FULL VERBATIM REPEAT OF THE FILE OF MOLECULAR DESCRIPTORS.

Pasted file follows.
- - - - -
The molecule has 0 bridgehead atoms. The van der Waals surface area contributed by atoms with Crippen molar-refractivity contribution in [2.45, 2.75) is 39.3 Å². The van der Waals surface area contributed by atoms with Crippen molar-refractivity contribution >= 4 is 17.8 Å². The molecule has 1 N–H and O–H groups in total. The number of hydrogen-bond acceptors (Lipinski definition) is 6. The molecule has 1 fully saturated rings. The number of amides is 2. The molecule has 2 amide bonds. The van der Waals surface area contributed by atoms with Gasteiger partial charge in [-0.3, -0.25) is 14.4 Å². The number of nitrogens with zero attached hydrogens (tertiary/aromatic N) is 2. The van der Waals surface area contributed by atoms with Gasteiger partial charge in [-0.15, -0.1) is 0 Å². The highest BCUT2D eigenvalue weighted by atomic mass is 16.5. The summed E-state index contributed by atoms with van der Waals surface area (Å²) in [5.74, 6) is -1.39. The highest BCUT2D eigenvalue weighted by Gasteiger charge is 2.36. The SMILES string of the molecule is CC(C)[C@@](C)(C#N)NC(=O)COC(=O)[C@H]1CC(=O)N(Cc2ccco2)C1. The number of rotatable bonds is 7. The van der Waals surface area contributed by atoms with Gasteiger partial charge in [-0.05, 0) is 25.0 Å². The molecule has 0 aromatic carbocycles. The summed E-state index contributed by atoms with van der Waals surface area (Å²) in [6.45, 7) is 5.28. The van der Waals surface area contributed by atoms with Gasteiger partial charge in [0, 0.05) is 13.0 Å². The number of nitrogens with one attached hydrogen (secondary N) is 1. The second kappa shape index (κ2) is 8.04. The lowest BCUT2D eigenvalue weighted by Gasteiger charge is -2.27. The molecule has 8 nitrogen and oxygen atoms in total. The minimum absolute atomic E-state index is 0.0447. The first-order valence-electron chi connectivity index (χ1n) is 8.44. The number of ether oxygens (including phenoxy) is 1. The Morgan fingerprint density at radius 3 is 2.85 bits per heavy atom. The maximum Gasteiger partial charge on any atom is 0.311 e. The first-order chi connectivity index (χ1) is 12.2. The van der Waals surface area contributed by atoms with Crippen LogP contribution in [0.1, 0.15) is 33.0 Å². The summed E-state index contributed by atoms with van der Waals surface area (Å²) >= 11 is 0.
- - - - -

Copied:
The molecule has 0 bridgehead atoms. The van der Waals surface area contributed by atoms with Crippen molar-refractivity contribution in [2.45, 2.75) is 39.3 Å². The van der Waals surface area contributed by atoms with Crippen molar-refractivity contribution >= 4 is 17.8 Å². The molecule has 1 N–H and O–H groups in total. The number of hydrogen-bond acceptors (Lipinski definition) is 6. The molecule has 1 fully saturated rings. The number of amides is 2. The molecule has 2 amide bonds. The van der Waals surface area contributed by atoms with Gasteiger partial charge in [-0.3, -0.25) is 14.4 Å². The number of nitrogens with zero attached hydrogens (tertiary/aromatic N) is 2. The van der Waals surface area contributed by atoms with Gasteiger partial charge in [-0.15, -0.1) is 0 Å². The highest BCUT2D eigenvalue weighted by atomic mass is 16.5. The summed E-state index contributed by atoms with van der Waals surface area (Å²) in [5.74, 6) is -1.39. The highest BCUT2D eigenvalue weighted by Gasteiger charge is 2.36. The SMILES string of the molecule is CC(C)[C@@](C)(C#N)NC(=O)COC(=O)[C@H]1CC(=O)N(Cc2ccco2)C1. The number of rotatable bonds is 7. The van der Waals surface area contributed by atoms with Gasteiger partial charge in [-0.05, 0) is 25.0 Å². The molecule has 0 aromatic carbocycles. The summed E-state index contributed by atoms with van der Waals surface area (Å²) in [6.45, 7) is 5.28. The van der Waals surface area contributed by atoms with Gasteiger partial charge in [0, 0.05) is 13.0 Å². The number of nitrogens with one attached hydrogen (secondary N) is 1. The second kappa shape index (κ2) is 8.04. The lowest BCUT2D eigenvalue weighted by Gasteiger charge is -2.27. The molecule has 8 nitrogen and oxygen atoms in total. The minimum absolute atomic E-state index is 0.0447. The first-order valence-electron chi connectivity index (χ1n) is 8.44. The number of ether oxygens (including phenoxy) is 1. The Morgan fingerprint density at radius 3 is 2.85 bits per heavy atom. The maximum Gasteiger partial charge on any atom is 0.311 e. The first-order chi connectivity index (χ1) is 12.2. The van der Waals surface area contributed by atoms with Crippen LogP contribution in [0.1, 0.15) is 33.0 Å². The summed E-state index contributed by atoms with van der Waals surface area (Å²) >= 11 is 0.